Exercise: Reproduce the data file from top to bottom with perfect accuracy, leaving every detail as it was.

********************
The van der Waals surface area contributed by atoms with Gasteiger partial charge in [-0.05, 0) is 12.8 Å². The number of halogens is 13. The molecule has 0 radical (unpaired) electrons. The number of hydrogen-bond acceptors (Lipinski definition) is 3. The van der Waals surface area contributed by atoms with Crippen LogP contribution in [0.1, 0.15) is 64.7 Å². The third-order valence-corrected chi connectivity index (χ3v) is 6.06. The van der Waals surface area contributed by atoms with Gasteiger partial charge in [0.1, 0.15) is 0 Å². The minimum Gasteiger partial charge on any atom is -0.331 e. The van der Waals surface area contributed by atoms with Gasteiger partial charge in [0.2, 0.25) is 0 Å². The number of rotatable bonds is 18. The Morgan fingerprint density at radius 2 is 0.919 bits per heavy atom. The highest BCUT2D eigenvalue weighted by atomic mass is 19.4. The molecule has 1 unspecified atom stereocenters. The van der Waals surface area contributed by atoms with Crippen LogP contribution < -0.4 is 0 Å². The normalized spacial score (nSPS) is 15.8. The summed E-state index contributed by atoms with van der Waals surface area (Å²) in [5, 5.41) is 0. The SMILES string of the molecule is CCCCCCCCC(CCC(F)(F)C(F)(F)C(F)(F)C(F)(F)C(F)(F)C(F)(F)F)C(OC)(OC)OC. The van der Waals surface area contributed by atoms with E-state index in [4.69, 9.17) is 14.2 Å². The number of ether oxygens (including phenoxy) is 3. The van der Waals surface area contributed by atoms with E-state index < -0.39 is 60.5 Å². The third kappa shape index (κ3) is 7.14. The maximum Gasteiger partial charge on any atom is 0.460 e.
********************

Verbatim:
The van der Waals surface area contributed by atoms with Gasteiger partial charge in [-0.05, 0) is 12.8 Å². The number of halogens is 13. The molecule has 0 radical (unpaired) electrons. The number of hydrogen-bond acceptors (Lipinski definition) is 3. The van der Waals surface area contributed by atoms with Crippen LogP contribution in [0.1, 0.15) is 64.7 Å². The third-order valence-corrected chi connectivity index (χ3v) is 6.06. The van der Waals surface area contributed by atoms with Gasteiger partial charge in [0.1, 0.15) is 0 Å². The minimum Gasteiger partial charge on any atom is -0.331 e. The van der Waals surface area contributed by atoms with Gasteiger partial charge in [0.2, 0.25) is 0 Å². The number of rotatable bonds is 18. The Morgan fingerprint density at radius 2 is 0.919 bits per heavy atom. The highest BCUT2D eigenvalue weighted by atomic mass is 19.4. The molecule has 1 unspecified atom stereocenters. The van der Waals surface area contributed by atoms with Crippen LogP contribution < -0.4 is 0 Å². The normalized spacial score (nSPS) is 15.8. The summed E-state index contributed by atoms with van der Waals surface area (Å²) in [5, 5.41) is 0. The SMILES string of the molecule is CCCCCCCCC(CCC(F)(F)C(F)(F)C(F)(F)C(F)(F)C(F)(F)C(F)(F)F)C(OC)(OC)OC. The van der Waals surface area contributed by atoms with E-state index in [4.69, 9.17) is 14.2 Å². The number of ether oxygens (including phenoxy) is 3. The van der Waals surface area contributed by atoms with E-state index < -0.39 is 60.5 Å². The third kappa shape index (κ3) is 7.14. The maximum Gasteiger partial charge on any atom is 0.460 e.